Java Development Kit 9: What to Expect

Java Standard Edition (SE) 8 was initially released on March 18, 2014, introducing several features into the general-purpose programming language, some of which includes language-level support for lambda expressions, a runtime environment in which developers can embed JavaScript code, annotation for Java Types, repeating annotations, linked JNI libraries, and the ability to remove permanent generation. But many developers are already looking towards the future, asking the question: what’s next for Java?

While Java SE 9 isn’t expected to be released until 2017, some details have been released regarding the next-generation Development Kit used to build apps, applets, and components.


Java SE Development Kit 9 will reportedly feature modularization, which should improve performance, scalability and maintability. Modularization is based on Project Jigsaw, breaking down the components of a program or application into classes, packages, and larger units. As noted by Alex Buckley, they are more connected to the tools ecosystem than lambdas. Mark Reinhold, chief architect of Oracle’s Java platform group, said modularity is designed to replace the error-prone class-path mechanism to streamline efficiency.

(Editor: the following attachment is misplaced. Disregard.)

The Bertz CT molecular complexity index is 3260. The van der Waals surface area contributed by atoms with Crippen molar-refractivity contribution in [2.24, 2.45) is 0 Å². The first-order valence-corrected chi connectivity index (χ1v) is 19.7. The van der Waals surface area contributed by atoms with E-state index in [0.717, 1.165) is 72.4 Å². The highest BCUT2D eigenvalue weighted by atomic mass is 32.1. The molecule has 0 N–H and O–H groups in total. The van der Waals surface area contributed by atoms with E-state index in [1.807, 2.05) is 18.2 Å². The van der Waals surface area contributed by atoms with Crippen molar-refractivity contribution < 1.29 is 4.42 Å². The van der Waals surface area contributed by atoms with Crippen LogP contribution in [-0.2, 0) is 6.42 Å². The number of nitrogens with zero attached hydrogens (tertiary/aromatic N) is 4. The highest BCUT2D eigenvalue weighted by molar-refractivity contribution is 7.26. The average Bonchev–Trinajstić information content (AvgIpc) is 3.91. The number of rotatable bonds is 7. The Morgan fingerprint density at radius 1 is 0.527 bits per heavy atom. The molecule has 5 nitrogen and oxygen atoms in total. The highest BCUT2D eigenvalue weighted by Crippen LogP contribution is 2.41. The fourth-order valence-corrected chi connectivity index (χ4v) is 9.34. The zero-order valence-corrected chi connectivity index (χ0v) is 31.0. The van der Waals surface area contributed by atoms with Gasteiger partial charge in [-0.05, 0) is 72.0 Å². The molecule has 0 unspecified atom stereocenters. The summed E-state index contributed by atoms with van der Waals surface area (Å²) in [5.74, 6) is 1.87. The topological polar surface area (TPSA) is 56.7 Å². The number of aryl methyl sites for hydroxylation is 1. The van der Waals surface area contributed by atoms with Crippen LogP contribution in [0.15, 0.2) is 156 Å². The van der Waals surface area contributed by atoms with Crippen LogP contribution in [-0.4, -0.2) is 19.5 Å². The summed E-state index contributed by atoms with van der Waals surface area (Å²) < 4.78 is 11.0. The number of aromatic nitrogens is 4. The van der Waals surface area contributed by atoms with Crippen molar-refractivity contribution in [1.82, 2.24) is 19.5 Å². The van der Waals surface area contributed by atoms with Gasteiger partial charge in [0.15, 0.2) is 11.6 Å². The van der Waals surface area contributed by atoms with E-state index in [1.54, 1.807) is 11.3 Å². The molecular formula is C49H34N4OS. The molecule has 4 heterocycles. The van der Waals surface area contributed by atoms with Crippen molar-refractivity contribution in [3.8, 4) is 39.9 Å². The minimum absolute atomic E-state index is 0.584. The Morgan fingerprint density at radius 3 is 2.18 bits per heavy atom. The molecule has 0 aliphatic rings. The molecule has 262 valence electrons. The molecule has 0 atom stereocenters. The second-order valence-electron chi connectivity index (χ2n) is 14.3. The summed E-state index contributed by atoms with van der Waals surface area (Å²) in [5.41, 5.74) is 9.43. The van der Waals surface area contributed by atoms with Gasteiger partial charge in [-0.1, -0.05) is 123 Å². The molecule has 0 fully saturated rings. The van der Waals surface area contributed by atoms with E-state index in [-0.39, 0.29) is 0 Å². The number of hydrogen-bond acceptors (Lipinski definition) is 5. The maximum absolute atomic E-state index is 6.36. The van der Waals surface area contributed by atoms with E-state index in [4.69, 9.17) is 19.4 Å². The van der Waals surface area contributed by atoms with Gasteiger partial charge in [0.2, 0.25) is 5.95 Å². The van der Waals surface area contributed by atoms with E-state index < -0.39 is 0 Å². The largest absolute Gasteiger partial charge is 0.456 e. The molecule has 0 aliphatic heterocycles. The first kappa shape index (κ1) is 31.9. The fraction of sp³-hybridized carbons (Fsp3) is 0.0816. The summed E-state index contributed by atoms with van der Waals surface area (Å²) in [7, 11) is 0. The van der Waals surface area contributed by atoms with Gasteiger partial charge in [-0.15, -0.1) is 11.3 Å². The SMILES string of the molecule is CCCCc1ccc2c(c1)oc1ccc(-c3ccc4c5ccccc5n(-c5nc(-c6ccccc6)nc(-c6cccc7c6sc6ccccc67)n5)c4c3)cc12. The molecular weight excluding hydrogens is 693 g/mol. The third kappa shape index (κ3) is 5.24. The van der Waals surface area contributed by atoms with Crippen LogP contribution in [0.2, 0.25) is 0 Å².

Of course, modularization isn’t new concept by any means, as Oracle has planned to use it in Java SE Development Kit 8. Due to setbacks, however, the feature was postponed until the next, ninth-generation of Java.

Modules are about shapes of programs in the large. We deal with classes and packages and get bigger from there,” said Alex Buckley, Specification Lead for the Java programming language and the Java Virtual Machine at Oracle.Modules affect all phases of development. Compiling, testing, packaging, deploying, running. So they’re much more connected to the tools ecosystem than a feature like lambdas.

Say ‘Goodbye’ to Java Browser Plugin

It’s been a long time in the making, but it appears that Oracle is finally giving its Java Browser plugin the boot. When Java SE Development Kit 9 is released next year, it will no longer support the Netscape Plugin Application Programming Interface (NPAPI). So, why is Oracle finally ditching its Java Browser plugin after all of these years? The company released a statement, in which it cited two primary reasons: security and market forces.

Because Java code running in NPAI has full permissions (it’s not sandboxes), it poses a serious security risk. In fact, Java browser plugin vulnerabilities remain one of the most targeted exploits used by hackers. Towards the end of last year, many web browsers removed or announced the removal of plug-ins for Flash, Silverlight and Java. You can learn more about Oracle’s decision to ditch support for its Java Browser plugin by clicking here.

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